Pros and cons of leaving male lambs entire

Are there any advantages of leaving male lambs entire? The answer is certainly, yes, but producers who consider reaping the benefits must also be aware of the management challenges it creates.

Ram lambs bred in commercial ewe flocks and left entire will finish faster, have better conformation and produce leaner carcasses compared with lambs that are castrated.

These advantages have been proven repeatedly in trials over many years, but for most sheep producers who intend to market their lamb crop in late summer, the idea of leaving ram lambs entire is seen as putting undue pressure on the way they have to manage their flock.

If lambs aren’t castrated there are savings, albeit small, in the time and cost of applying rubber rings, but entire lambs can also pose a risk of producing meat that has a stronger flavour or carries taint. 

See also: Read more technical articles on lamb production and sheep management

So what are the other pros and cons of this vexed issue?


Growth rates

The fact that entire lambs grow faster has most recently been proved yet again in trials conducted by Teagasc in Northern Ireland, where results showed lambs left entire achieved superior growth rates and weighed an average 1.8kg more at weaning compared with castrated lambs in the trial.

Entire lambs were also slaughtered 16 days ahead of the castrated lambs and produced leaner carcasses.

The average weight of entire lambs was 31.7kg compared with 29.9kg for the castrated lambs. The carcass weight comparison was 18.1kg for the entires compared with 18.2kg for the castrates. However, the killing out percentage was almost the same.

Katie Brian of Eblex admits entire males do have superior performance, increased growth rates, improved feed efficiency and often higher meat yields than castrated males.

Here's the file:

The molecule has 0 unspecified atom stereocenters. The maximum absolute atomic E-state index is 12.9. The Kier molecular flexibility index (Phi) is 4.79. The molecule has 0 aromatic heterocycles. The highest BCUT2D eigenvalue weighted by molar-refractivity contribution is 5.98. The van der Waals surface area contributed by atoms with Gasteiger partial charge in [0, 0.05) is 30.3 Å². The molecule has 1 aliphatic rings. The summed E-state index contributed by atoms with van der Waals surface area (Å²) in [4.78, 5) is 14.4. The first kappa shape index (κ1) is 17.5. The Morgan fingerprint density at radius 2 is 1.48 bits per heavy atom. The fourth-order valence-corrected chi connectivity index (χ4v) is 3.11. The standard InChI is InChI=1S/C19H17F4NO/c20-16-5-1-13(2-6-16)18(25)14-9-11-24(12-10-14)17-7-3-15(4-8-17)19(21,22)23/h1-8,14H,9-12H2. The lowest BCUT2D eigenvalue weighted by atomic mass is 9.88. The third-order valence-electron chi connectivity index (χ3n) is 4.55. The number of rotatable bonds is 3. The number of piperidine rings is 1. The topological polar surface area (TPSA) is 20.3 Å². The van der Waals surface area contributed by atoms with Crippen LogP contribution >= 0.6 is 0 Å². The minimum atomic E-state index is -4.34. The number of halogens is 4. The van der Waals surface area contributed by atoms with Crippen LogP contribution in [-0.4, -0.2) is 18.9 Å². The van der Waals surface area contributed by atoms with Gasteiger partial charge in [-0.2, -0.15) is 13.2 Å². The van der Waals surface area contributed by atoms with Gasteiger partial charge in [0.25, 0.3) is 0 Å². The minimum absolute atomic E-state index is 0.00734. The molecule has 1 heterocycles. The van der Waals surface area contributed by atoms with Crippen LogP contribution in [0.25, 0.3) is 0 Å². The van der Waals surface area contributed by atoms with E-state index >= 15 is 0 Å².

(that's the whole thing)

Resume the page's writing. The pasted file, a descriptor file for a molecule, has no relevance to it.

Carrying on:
“The main reason commercial sheep producers castrate male lambs is for management purposes, but if they decide to leave them entire they must be separated from the rest of the flock by 20 weeks to avoid the risk of unwanted pregnancies.

“Entire males often are leaner so they can be finished to a heavier weight without becoming over fat,” says Miss Brian.

Niche markets

A few niche markets have developed over the last few years where entire ram lambs have been in demand for religious festivals such as Ramadan.

“In these situations having a supply of suitable lambs available can pay dividends,” says Michael Gottstein, who conducted the Teagasc trial.

But because the meat produced by entire lambs can have a stronger flavour it’s important to notify any conventional outlets prior to lambs being offered.

Early finishing

Early lambing maturing breeds such as Hampshire Down, Dorset, Suffolk, Charollais, Vendeen or Texel-cross, have good early growth rate, which can be exploited when male lambs are left entire.

The male and female lambs can be run together as one flock from birth without problems when the slaughter age is well under 20 weeks.

There can also be advantages to early spring lambing flocks by leaving all singles entire as well as the best twin-ram lambs born during the first three weeks of lambing.